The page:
Sunday, May 26, 2013

bits and baubles

On Sunday we drove to the Cedar Farm market. There are a number of different Farmer’s markets but this one is a favourite due to its location in the countryside.  The weather was beautiful and the stalls plentiful. In one spot stood a stall of hats made by a woman calling herself "The Bag Lady."
After looking at her varied hats I warned her that I have a big head and often have a hard time finding hats that fit (This includes bicycle helmets and hard hats.) She told me not to worry, she made many different sizes, the fabric had a great deal of flex and there would be a style to suit me. She was quite obliging and pulled many different hats from her bins. They all squeezed my scalp.

"You have a big head" she said.

There was no point in saying I told you so.

Persistence paid off and eventually one I tried on fitted beautifully. I happily purchased it.

There was no point in her saying I told you so.

I was so impressed by her wares and her personality that I want to give her a little plug. The Bag Lady tours various market locations around the island so be on the lookout and check out her hats and bags:

Tuesday evening-Ladysmith

Wednesday 9 to 4-Chemainus

Thursday evening-Sidney

Saturday 9 to 2-Duncan

Sunday 10 to 2-Cedar

For more information contact Linda at She does home parties as well.

Sunday was a nice break away from work, chores and even art. I’ve been busy making art cards again but this batch is different than the ones based on my doodles. I copied well known art works onto 4 x 6 pieces of watercolour paper. Since the scale is so small I just copied sections of artworks to study the use of colour. I find copying is the best way for me to learn. It may not work for everyone but it certainly works for me.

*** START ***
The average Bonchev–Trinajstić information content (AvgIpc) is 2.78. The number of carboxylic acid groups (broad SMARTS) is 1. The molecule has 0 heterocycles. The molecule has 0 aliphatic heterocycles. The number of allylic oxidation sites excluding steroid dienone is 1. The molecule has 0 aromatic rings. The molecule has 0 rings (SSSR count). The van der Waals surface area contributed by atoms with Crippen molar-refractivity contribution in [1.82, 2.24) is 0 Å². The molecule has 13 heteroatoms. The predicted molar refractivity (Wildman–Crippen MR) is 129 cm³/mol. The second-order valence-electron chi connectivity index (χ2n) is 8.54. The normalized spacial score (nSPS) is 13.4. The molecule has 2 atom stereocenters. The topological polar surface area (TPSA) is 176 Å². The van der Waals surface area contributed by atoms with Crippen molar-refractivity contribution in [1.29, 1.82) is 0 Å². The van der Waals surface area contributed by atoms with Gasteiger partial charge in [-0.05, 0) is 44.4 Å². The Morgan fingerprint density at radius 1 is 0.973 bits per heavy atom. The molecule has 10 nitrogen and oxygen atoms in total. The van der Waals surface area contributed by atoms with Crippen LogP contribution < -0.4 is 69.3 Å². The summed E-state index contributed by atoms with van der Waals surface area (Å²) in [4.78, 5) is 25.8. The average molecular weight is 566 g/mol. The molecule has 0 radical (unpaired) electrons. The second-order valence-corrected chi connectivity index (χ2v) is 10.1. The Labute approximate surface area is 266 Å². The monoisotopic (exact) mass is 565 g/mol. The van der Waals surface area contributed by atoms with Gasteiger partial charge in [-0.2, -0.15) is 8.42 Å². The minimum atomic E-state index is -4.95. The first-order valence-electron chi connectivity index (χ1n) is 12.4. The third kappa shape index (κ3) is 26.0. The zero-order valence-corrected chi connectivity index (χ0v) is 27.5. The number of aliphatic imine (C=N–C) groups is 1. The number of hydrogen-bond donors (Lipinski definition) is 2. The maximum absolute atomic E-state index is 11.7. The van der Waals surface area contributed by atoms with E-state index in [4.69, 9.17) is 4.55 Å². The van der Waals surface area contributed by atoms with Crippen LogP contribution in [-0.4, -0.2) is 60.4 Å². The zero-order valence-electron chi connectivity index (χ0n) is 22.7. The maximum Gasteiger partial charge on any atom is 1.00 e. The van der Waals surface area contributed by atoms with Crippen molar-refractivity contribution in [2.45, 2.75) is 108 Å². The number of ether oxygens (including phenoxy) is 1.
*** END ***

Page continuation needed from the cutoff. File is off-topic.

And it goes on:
Each card takes about an evening to do. I first do a sketch, block in with watercolour pencils and then deepen the values with pencil crayon. Some have ink added if they seem a little flat or the detail gets lost. Certain cards turned out better than others but the concentrated study really benefited me. I could read about technique all I want but nothing takes the place of practice. 

Sunday, May 19, 2013

my complex guru

A brightness shines
Beyond the door

I belong to an online writing group. Every Saturday we give ourselves the challenge to observe something and write about it using only six words. One night I couldn’t sleep so I went to my living room. It was about three in the morning and the room was black except for the light shining beyond the entrance door to my apartment. I share the ground floor with another unit, the laundry room and some storage lockers. They are conjoined by a small common hallway with no windows so lights in this little hall by necessity are always shining. When I first moved into this building complex the light beyond the door creeped me out; some sign of sinister foreboding from a B grade movie. It still unsettles me at times. Anyways, on this particular morning I looked at the door and wondered if I could describe it in six words. It was quite simple really: a brightness shines beyond the door.

I have lived in this building for several years and never realized how innocently profound a concept greeted me each night I woke to warm up milk, use the washroom or watch the late show on television; a brightness shines beyond the door. It took a small mindful challenge for me to see my doorway with new respect. A world of shiny possibilities is out there if one just turns the knob and opens the door.